Gastritis. Dear my stomach hurts. And I only take one coffee per day, I don’t drink and I hate fried food. How is it possible? Stress? Then the other day I went to a recording studio and discovered 50% of voice over actors have gastritis and acid reflux, due to diaphragm being overused in dodgy ways. Terrible! Somebody should re-fund us, collect money to buy us a new stomach, what are all those cartoon fans doing? Honestly, in the studio last week every other person was suffering from my same problems, we began to compare symptoms and cures and there was Gaviscon passed around like a spliff… SAD!!!

Somebody threw a replica of the Duomo at our Prime Minister, aoch! No, I’m not involved, I swear, why is it that the moment they mentioned the Duomo all my English friends started checking my whereabouts on the day of the aggression??? Actually, In Britain the event made people giggle – Italians using souvernirs as weapons of mass distruction – while in Italy it was treated in an incredible serious way, “this climate of hatred generates terrorism”, “everyone must condemn violence”, bla bla bla. Apparently it’s all a conspiracy led by La Repubblica… Now, I know I shouldn’t joke about such serious stuff but… Some sense of humour sometimes does help. Of course violence is terrible, and Berlusca might have lost an eye, and I’m sorry for anyone loosing eyes and other parts of the body, but the comical side of the event is undeniable. Everything in Italy has turned into a joke, including terrorist attacks! Even though, thinking about it, we could launch a fashion. I propose that everywhere in the world terrorists should forget about guns and bombs and start attacking using local souvernirs. The Statue of Liberty, the Taj Mahal, the Tour Eiffel… If it works Tartaglia should be awared a Nobel for peace. No? Ok, ok, I’ll shut up

Global Warming, recently all posh Brits have decided they’re going to save the world. Or, better, they’ve decided they’re going to tell us, poor mortals, how to save the world by giving up the few things that make our lifestyle more similiar to theirs while they sit in Richmond – the richest borough in London – producing as much carbon emissions as 3 jumbo jets, thanks to their SUVs, air conditioning systems, and swimming pools. This week world leaders got together in Copenhagen looking for a deal to save Earth from self destruction.

I side up with Africa.

Why? Because it’s always the rich telling the rest of the humanity how to live more “ethically” so they can go on living unethically. I know this is superficial and populist and I should be ashamed, but shut up, I’ve never owned a car in my life and I do my best to recycle, even though when you live in 35 sq mt on a first floor you can’t keep 5 different bins in the house or the bed will have to be moved to the main road. I can’t stand “goody goody” toffs telling me it’s a scandal to travel by plane, even for work, when one could do conference calls (lip sync dubbing in conference call? How does that work?). For certain families on a low income cheap airlines have opened a world of possibility, for the first time even working class people can travel outside their country, but they say this is bad, fares will have to go up to discourage people from flying. Who’s going to be discouraged though? I personally can’t afford buying organic food, and I can’t grow my own veggies on the Archway road. Am I a bad person?  Haringey council provides only one tiny box to recycle paper,plastic and metal, all together. And I’m not REALLY sure that there’s somebody at the end of the week who’s going to go through them and separate the metal from the plastic…  The box fills up in two days, after which one is forced to throw everything in the garbage bin.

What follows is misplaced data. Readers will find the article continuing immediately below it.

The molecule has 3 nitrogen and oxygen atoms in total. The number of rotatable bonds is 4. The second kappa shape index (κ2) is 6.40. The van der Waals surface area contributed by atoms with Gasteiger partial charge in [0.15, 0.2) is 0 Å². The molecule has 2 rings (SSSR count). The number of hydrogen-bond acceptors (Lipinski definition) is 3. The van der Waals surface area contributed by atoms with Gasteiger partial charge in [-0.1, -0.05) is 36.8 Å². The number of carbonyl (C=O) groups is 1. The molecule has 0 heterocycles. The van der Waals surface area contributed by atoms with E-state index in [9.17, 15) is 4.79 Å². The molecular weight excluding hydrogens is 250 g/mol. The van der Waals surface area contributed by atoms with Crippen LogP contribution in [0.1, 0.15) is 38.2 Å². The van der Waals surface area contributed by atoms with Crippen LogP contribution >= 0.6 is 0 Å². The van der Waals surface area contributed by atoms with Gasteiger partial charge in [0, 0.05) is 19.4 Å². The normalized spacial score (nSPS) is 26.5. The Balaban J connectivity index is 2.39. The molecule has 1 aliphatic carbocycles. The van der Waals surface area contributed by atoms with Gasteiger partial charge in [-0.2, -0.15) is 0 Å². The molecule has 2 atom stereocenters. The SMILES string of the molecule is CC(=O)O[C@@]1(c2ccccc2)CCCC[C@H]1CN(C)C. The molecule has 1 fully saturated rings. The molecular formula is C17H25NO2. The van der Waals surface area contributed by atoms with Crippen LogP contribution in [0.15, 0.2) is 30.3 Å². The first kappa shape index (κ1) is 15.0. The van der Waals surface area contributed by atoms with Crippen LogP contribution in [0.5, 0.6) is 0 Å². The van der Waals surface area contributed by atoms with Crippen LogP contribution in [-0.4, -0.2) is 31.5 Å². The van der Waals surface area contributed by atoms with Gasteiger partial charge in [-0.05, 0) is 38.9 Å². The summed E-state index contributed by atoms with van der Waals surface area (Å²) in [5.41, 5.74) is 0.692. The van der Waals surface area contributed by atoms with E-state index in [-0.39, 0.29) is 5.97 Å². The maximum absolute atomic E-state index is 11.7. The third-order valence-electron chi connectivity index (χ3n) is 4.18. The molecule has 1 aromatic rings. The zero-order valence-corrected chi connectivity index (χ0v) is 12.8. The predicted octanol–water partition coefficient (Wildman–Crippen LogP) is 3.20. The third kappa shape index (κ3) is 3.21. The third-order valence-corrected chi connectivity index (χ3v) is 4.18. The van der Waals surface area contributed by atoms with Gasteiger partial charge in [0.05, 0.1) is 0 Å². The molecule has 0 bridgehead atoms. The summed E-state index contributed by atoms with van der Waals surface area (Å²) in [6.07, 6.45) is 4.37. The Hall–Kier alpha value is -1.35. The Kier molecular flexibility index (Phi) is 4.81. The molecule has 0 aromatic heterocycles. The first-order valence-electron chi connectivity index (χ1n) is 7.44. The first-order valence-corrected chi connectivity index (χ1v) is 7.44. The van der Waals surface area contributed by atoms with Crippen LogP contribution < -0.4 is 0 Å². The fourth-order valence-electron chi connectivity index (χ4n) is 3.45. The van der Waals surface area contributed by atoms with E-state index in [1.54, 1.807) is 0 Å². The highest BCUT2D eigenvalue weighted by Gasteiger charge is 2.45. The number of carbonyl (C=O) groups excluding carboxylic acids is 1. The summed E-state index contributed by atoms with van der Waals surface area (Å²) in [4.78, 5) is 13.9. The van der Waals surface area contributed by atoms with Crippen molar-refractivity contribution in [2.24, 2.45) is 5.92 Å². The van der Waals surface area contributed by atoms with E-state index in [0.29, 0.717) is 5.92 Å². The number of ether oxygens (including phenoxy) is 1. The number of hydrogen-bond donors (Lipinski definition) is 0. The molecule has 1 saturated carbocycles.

I’m not saying global warming isn’t a serious risk but I do think the “big” people should start by giving the example.

Christmas! Where does time fly? It was only yesterday that I was complaining about the lack of summer weather at summer times, and now it’s already the middle of December… Yes… Christmas… That special time of the year when the Brits get drunk at office parties and end up making sexual advances to their boss, with the result of not having a job in January… I suspect, with the recession, parties are used to find excuses to make people redundant.  But let’s talk for a second about Christmas cards. December comes and all of a sudden Britain is back in 1910 – no phones, no emails, no cheap flights to visit relatives – cards being the only way to wish somebody a happy Christmas…. I mean, it’s nice, it’s romantic, it’s traditional… But it’s also daft as hell. First of all for most people it’s not a pleasure at all, it’s a duty, a job, they have 347 cards to send to every single person they’d ever said “hello” to, and they need to take a week off work to do that. Then they need to go to the post office and lick 347 stamps on them… Then the post offices are on strike and they panic that their cards are not going to arrive and aunt Guendolen is going to be really offended. Every year it’s a total meyhem but still, every year, the British don’t give up. CARDS NEED TO BE SENT! Therefore, to beat the system, they start writing them earlier and earlier – I’ve heard of people sending their cards in August, just to be on the safe side. Italians are much more practical, they used to just give people a call for Christmas,  but now they don’t even need to do that. They write one SMS and send it to everyone in their address book, including the hospital, the taxi firm and their PIN number (that of course they store as a phone number in their mobile).